The analysis of the application of the forestation interventions of the RDP (Rural Development Plan) at a very local level - within the Province of Pesaro Urbino in Italy, (from 1995 to 2011) gives us some good news. The first good news is that EU Member States can benefit of a stable financial support for the realization of new forests plantings and the consequent delivery of Ecosystem Services (ESs). The second one is that the RDP forestry programs have all the features of a PES mechanism, which is considered as an advanced tool for the enhancement of ESs delivery. We can surely affirm that these programs have all features of a PES mechanism, since the archetype PES definition is very adaptable to this case.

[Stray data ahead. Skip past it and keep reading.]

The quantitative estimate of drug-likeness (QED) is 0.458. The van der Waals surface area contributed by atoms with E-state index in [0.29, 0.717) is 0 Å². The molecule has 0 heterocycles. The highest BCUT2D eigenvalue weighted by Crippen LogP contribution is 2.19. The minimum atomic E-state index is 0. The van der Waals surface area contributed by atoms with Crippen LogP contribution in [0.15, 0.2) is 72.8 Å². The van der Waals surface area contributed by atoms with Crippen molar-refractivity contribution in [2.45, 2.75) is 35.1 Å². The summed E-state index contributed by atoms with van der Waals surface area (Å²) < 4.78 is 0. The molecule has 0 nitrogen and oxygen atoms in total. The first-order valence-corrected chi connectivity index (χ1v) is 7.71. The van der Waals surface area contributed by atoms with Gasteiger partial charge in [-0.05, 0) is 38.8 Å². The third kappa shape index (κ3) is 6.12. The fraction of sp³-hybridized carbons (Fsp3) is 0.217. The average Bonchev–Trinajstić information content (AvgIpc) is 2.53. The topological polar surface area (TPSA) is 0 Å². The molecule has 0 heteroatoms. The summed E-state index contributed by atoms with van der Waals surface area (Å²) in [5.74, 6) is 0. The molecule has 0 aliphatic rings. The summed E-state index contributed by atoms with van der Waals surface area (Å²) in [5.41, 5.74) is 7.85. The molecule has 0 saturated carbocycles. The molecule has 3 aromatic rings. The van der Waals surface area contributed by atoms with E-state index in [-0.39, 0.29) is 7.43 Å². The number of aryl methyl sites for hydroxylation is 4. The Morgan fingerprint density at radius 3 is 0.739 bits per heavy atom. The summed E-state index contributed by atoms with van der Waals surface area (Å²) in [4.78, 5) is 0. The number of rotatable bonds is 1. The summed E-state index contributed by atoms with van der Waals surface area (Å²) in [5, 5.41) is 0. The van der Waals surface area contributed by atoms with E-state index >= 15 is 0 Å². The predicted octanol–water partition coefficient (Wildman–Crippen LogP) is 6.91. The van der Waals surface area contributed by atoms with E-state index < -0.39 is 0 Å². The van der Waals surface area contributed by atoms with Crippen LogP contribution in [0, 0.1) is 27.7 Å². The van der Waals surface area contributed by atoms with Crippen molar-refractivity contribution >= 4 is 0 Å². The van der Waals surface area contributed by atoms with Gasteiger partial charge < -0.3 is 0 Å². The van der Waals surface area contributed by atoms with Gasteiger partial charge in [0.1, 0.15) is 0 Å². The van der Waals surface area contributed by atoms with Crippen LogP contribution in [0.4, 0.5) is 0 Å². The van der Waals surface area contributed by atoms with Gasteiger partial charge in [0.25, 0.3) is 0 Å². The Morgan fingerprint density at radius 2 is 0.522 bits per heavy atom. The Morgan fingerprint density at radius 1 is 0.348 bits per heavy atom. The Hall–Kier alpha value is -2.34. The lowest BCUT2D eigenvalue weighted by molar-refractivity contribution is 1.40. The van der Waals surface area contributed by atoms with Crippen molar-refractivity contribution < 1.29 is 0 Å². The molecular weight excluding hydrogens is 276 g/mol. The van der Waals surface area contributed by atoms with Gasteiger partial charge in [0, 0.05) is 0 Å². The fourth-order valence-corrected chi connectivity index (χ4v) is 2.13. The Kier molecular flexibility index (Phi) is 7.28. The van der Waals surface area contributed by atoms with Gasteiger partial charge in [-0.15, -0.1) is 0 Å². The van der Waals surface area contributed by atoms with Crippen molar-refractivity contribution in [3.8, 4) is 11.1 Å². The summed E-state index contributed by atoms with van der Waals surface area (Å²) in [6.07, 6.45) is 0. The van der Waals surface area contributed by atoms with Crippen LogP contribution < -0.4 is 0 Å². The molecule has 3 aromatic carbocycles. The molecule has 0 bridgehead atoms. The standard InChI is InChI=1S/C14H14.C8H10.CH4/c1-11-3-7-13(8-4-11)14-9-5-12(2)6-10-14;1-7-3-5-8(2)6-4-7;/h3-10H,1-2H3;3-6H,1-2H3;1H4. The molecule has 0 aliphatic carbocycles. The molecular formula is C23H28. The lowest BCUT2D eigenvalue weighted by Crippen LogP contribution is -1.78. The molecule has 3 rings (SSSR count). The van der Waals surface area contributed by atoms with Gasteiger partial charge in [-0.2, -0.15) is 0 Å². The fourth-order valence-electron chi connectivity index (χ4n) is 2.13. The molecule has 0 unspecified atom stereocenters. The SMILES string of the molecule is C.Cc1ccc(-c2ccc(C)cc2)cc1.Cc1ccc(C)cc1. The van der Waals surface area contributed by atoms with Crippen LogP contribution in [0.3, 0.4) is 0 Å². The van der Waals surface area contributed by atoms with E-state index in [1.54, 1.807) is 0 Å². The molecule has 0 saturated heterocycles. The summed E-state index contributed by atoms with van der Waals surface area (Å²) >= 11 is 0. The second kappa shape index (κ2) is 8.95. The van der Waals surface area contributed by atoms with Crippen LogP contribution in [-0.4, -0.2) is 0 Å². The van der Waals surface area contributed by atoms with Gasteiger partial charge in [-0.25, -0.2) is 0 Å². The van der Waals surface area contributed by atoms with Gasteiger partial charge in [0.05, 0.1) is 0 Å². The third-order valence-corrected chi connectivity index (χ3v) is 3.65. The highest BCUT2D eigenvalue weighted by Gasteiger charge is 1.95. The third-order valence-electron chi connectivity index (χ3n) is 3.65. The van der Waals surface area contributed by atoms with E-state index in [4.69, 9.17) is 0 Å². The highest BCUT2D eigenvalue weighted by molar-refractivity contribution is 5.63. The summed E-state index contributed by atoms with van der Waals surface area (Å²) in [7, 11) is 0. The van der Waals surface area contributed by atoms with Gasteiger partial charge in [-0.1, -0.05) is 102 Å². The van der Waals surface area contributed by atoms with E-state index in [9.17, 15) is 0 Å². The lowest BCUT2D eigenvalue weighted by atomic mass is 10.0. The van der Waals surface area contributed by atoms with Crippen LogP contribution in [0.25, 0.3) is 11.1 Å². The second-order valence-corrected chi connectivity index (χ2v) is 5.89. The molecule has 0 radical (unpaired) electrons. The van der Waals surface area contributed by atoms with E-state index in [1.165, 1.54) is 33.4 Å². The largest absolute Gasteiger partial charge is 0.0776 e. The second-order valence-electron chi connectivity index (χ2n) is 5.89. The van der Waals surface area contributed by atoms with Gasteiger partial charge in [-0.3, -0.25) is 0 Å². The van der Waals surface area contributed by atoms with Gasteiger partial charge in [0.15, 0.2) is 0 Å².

In relation to the concrete application of Reg. No 2080/92 (community aid scheme for forestry measures in agriculture) and Reg. No 1257/99 (support for rural development from the European Agricultural Guidance and Guarantee Fund), and to their features we believe that this funding mainly conceived as a mechanism for the attainment of socio-economic goals such as transferring income to farmers or to contrast the land abandonment and thus, it’s not really working as a supporting tool for the achievement of environmental targets. Although the general recognition of the ESs forest produce, the agreement is solely based in the commitment of planting trees supposing that forest produce public goods with a result of a weak environment targeting. In this case, the payment is received regardless of whether the ESs are effectively delivered. Moreover, the monitoring activities (the monitoring activities are included in the Annual Executing Relation yearly prepared by Regions on the basis of art. 48 paragraph 2 of Reg. (EC) No 1257/99, art. 53, paragraph 1 of Reg. (EC) No 445/02, modified by art. 1, paragraph 6 of Reg. (EC) No 963/2003, and art. 61 Reg. (EC) No 817/2004, and STAR D/761 Final) do not imply the analysis and the quantification of the expected environmental outputs with its explicit ranking. In other words, the EU programs do not have measurable environmental output in order to control if the program attains the declared aims. The difficulties in planning this policy tool at European level are also related to the effective local baseline. The weak targeting could be resolved by introducing a greater site specificity. Indeed, if we consider the case under investigation, we have seen that the financial support is open to all farmers/landowners/public bodies but the allocation is not based on the local baseline and thus additionality can’t be really ensured. Moreover, if priority areas would have been defined, the forestation interventions would have been done in particularly sensitive area with a better achievement of ESs delivery. For instance, with regard to the improvement of the rural landscape value of the Marche Region, some authors believe that afforestation interventions would have been done in plain areas where plantings could increase the vegetable structures mosaic and could create little local ecological network (Antonelli et. al., 2006), but, the plain areas have been marginally involved in the programs.